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This paper was originally published in the Slide Rule Gazette, Issue 17, Autumn 2016 by the UK Slide Rule Circle.
Figure 1 - Marsch Zirkel, upper side
This instrument was a chance find on eBay a few years ago and in fact performs both functions. The upper side is shown in Figure 1 and it can be clearly seen that it consists of a series of scales combined with a divider. It was intended to be used in conjunction with a map to show (calculate?) the length of time it would take infantry or cavalry to travel from one point to another.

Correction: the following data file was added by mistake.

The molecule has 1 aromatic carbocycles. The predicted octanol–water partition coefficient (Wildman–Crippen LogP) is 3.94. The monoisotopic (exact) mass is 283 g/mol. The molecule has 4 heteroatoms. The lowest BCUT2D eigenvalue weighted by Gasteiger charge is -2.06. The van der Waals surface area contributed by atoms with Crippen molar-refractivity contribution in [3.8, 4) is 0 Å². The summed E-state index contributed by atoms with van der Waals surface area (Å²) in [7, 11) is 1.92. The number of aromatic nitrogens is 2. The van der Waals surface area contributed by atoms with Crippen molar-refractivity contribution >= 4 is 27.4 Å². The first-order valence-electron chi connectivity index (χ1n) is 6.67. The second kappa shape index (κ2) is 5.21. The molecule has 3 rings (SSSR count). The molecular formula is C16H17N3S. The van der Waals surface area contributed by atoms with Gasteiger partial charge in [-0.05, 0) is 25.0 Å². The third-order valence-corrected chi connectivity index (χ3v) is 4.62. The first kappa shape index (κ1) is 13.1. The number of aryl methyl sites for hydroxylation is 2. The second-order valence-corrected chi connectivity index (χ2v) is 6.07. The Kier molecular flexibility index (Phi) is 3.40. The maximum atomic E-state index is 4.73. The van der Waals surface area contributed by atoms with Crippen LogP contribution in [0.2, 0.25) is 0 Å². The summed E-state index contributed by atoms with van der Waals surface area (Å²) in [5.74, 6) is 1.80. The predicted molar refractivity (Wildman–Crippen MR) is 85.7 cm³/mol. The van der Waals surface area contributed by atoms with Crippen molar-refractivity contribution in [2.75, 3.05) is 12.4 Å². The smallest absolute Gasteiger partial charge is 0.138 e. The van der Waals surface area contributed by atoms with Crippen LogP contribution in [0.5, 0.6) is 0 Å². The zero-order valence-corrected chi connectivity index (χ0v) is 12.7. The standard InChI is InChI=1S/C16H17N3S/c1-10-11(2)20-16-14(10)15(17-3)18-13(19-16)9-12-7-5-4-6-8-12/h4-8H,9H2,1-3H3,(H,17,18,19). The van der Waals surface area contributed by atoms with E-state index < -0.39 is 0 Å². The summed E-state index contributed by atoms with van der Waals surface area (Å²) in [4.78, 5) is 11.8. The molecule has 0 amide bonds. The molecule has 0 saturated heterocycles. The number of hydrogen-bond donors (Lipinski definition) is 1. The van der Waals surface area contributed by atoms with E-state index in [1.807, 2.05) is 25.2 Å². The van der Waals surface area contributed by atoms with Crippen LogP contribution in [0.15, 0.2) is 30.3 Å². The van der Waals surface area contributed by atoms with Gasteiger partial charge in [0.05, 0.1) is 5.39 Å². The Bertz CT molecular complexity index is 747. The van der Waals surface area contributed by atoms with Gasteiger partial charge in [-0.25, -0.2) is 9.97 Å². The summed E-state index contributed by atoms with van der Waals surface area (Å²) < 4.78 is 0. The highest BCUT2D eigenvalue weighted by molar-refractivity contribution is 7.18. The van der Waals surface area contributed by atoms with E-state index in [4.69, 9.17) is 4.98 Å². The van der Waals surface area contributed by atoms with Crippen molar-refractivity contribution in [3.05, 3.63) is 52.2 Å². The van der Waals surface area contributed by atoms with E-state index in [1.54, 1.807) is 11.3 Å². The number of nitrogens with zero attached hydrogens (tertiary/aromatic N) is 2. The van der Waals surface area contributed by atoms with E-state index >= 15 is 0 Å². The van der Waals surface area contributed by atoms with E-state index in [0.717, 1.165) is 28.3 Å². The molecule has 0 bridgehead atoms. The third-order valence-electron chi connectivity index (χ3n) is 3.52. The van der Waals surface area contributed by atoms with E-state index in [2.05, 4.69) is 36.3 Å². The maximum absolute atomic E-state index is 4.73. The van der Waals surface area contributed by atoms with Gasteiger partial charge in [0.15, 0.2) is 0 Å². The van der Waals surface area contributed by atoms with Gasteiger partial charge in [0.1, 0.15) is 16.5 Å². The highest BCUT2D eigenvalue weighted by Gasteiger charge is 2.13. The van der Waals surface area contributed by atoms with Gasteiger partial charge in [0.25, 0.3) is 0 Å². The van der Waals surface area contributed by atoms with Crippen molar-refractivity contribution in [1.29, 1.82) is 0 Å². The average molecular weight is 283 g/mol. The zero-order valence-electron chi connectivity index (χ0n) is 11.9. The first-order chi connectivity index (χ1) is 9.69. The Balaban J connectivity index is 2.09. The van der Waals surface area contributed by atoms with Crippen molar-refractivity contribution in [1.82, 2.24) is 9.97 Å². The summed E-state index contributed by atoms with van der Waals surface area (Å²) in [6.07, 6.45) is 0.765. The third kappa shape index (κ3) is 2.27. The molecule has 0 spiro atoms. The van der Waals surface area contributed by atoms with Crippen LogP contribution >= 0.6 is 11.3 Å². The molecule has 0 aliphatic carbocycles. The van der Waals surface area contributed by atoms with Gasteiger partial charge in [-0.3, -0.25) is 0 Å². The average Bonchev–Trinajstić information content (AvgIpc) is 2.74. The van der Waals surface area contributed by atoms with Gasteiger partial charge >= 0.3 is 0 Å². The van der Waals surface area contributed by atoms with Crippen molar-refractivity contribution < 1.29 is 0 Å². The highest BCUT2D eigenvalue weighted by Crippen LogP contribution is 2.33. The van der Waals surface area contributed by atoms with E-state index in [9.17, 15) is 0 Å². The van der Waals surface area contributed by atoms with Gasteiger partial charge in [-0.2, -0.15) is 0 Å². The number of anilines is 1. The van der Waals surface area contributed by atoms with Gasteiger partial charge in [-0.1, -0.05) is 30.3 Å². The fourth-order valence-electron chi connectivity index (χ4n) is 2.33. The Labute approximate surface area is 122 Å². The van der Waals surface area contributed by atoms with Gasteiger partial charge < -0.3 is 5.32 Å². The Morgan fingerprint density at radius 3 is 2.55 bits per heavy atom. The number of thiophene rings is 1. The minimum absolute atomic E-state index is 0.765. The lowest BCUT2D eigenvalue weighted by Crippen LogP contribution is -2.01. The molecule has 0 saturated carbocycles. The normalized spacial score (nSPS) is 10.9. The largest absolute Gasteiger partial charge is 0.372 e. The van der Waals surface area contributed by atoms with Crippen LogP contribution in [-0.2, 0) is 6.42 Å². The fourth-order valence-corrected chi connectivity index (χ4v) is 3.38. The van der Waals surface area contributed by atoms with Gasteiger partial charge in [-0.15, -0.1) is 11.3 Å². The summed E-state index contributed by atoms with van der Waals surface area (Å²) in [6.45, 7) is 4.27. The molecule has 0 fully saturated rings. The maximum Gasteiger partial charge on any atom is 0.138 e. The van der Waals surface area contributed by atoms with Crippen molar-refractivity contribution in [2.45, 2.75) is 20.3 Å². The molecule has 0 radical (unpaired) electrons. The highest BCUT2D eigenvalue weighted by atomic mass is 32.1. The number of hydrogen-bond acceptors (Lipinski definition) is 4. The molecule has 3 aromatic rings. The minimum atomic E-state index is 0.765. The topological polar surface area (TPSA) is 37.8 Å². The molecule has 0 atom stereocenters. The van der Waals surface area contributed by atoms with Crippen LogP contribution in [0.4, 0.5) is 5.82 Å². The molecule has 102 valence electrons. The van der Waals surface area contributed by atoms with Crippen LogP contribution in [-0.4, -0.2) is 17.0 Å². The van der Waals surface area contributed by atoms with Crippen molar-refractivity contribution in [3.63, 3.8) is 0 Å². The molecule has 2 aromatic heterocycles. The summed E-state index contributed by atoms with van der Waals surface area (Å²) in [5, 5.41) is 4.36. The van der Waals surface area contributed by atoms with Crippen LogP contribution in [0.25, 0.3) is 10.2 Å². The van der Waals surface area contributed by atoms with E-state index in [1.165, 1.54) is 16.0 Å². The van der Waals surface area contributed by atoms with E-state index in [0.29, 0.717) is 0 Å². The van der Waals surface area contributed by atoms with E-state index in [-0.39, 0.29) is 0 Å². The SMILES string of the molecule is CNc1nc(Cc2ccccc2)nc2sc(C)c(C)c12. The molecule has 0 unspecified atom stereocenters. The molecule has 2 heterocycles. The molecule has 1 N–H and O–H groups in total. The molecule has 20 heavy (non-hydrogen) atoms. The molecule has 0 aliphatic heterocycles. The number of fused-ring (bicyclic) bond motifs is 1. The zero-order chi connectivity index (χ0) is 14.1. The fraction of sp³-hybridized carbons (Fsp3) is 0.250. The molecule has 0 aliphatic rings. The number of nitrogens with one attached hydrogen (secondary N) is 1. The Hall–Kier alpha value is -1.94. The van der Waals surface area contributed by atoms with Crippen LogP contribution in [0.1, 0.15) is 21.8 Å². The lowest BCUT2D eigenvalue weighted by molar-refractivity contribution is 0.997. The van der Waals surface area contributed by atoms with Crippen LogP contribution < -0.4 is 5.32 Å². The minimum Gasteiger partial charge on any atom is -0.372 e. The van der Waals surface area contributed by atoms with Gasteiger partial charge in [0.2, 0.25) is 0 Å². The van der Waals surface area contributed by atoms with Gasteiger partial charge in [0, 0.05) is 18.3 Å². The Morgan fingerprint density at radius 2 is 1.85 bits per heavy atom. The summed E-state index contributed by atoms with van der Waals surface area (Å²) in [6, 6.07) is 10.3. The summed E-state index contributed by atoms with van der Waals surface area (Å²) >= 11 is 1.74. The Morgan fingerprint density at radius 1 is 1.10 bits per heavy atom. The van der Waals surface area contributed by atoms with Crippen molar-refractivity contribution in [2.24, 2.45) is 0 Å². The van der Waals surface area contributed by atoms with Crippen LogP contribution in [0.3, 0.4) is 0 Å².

This side of the instrument is graduated for a map scale of 1:100,000. The outer scale is in km  and reads in increments of 0.1 km to 10 km. The remaining scales are times in hours and minutes. The outermost of these is for infantry and it can be deduced that the marching pace is 5 km/hour. The other three are for cavalry. Progressing inwards these are respectively at the walk, trot and gallop.

The other side (Figure 2) is similar but is graduated for a map scale of 1:80,000. The scale here is limited to 9 km by the geometry and size of the instrument. From the face of the instrument it can be seen that it was designed by Prim. Lieut. Brenske and patented (in 1891), DRP61509. Figure 3 shows the first side with the divider open.
Figure 2 – Marsch Zirkel reverse side
Figure 4 – How it works
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